The other day Aaron was having some trouble with a pretty simple piece of code and asked for my help. He had a Celery task that runs every 15 minutes which was about refreshing access token from a 3rd party service. Something like this:

def refresh_tokens():
    for obj in MyModel.objects.all():
        new_token = obj.get_new_token()
        obj.token = new_token

Now the funny thing is that this task was working perfectly at 11:15, 11:30 and 11:45 but it didn't work at 12:00. Yes, it was a little bit time picky.

We knew it didn't work because another part of the code was making API requests to that service and we were getting token expired errors.

So we added some code to send an email to us with the value of the obj.token field before and after we got the new token. We used the method obj.refresh_from_db() after the save call to make sure our new value was correctly persisted.

And again, at 13:15, 13:30 and 13:45 the email showed the right value but at 14:00 the before and after values were the same.

In other words, the call was not working.

At that point I was very puzzled and also very interested in solving this mistery. So I went home and keep thinking on it. It was only on my walk from the train station to my home when I had an idea of what could be happening.

I checked our Celery schedule for periodic tasks and confirmed my suspicion. We had another task that run every hour and that performed some writes to the same model! The main difference was that this older task was running a query that returned a lot more objects than our newer task.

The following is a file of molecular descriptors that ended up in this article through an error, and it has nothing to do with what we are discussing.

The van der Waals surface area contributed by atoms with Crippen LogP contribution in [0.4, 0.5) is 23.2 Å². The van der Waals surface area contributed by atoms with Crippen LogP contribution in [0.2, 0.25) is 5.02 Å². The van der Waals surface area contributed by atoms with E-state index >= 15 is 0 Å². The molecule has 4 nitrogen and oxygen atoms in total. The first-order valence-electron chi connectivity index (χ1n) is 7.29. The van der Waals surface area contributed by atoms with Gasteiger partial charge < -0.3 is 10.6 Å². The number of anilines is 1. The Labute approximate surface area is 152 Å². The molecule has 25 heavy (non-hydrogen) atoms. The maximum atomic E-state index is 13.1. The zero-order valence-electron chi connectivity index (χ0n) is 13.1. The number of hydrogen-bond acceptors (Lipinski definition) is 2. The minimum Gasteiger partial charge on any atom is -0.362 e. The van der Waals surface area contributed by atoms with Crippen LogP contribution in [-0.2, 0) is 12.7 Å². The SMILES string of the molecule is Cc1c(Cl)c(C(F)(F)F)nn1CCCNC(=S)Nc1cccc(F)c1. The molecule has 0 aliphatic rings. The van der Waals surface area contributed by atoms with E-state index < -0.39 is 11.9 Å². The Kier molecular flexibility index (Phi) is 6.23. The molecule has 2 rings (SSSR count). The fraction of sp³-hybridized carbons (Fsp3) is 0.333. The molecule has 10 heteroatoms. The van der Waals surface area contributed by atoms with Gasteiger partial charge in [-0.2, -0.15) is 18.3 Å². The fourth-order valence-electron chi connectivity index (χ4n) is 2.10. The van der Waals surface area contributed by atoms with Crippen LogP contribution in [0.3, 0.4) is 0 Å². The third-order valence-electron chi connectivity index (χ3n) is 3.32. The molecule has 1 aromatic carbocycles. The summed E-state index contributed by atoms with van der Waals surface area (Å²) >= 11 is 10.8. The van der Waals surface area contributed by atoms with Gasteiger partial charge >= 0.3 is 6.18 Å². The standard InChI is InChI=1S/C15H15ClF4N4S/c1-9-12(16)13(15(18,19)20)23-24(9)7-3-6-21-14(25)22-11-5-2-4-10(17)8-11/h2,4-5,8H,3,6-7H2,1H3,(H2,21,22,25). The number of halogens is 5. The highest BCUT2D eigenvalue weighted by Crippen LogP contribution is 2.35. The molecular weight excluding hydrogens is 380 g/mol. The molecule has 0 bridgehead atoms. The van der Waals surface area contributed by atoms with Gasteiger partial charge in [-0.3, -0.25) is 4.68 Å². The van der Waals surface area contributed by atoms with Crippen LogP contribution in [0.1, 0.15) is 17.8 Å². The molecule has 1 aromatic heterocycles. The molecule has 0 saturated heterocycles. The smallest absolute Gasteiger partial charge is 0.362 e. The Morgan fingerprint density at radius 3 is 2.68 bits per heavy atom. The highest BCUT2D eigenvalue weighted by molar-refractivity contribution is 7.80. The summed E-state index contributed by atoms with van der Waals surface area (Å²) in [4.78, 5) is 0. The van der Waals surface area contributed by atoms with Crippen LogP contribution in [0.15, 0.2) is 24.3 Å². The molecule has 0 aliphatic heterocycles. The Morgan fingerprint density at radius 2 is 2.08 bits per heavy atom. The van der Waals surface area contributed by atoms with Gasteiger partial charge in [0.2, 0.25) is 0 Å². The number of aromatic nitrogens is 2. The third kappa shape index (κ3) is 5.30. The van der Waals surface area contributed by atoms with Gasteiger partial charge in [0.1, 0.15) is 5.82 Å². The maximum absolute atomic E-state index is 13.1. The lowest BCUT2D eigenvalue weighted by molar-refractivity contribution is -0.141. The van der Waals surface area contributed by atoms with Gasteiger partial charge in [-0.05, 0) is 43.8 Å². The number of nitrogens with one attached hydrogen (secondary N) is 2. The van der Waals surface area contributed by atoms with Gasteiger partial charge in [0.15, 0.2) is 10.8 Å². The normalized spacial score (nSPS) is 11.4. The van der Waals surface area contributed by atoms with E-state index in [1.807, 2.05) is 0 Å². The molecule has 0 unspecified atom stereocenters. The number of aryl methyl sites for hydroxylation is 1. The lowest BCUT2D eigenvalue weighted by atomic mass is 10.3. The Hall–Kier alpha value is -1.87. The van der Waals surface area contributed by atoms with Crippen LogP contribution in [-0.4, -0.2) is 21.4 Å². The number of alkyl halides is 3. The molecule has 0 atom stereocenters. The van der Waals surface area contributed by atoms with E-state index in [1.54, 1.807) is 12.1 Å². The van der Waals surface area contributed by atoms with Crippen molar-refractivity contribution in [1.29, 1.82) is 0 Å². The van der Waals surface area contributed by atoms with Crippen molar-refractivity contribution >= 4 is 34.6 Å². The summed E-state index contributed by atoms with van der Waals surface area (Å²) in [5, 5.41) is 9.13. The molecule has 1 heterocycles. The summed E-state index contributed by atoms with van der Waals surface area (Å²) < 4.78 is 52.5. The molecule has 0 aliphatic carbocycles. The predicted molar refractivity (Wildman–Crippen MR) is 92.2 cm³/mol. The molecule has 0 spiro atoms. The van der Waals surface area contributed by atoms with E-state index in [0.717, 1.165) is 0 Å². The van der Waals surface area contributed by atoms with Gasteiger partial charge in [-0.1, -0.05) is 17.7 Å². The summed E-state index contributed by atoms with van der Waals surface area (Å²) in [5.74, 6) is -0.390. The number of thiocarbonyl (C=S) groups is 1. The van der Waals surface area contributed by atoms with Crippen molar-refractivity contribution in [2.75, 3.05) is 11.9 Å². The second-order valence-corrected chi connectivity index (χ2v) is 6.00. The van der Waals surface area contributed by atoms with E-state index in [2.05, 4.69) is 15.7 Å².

Essentially we had 2 tasks that looked like this:

def refresh_tokens_for_service_1():
    for obj in MyModel.objects.filter(service_1_token__isnull=False):
        new_token = obj.get_new_token_for_service_1()
        obj.service_1_token = new_token

def refresh_tokens_for_service_2():
    for obj in MyModel.objects.filter(service_2_token__isnull=False):
        new_token = obj.get_new_token_for_service_2()
        obj.service_2_token = new_token

The way the ORM works is that when you run the queries it fetches the data from the database and create the model objects with that data. That means we are doing 1 SELECT query in each of these 2 tasks and those queries run at about the same time (by differnet Celery workers). Once the data is in the worker memory it never gets re-read again. Because the second task finishes faster since there are fewer objects with service_2 enabled, the values for those objects get overwritten as the first task continues to execute.

An easy "fix" is to schedule both tasks at a different time but that "solution" will bite us in the future for sure.

A slightly better approach is to split each task into N + 1 tasks having a master task that just runs the initial query and call a separate task for each object in the loop. Then in each child task it will read the object again from the DB, compute the new token and write it to the DB. While this doesn't really solve the problem, it greatly reduces the probability of it happening because now each object data stay in memory way less time. Note that splitting the task into smaller tasks (aka not having fat tasks) is also a good practice because it helps when restarting the worker process. With big fat tasks the worker needs to wait until the task is finished before it can be restarted.

Another way to solve this problem is to specify the fields to update when writing the object to the DB by using the update_fields argument in the save method. The problem with this method is that it requires an audit of all the different tasks that writes to this model in order to put the right fields in the update_fields argument. And worse, any future person touching the code needs to know about this.

Finally, the right approach is to somehow synchronize both tasks and make them be nice to each other and wait until the other is done dealing with an object of that model. Of course, I'm talking about using select_for_update.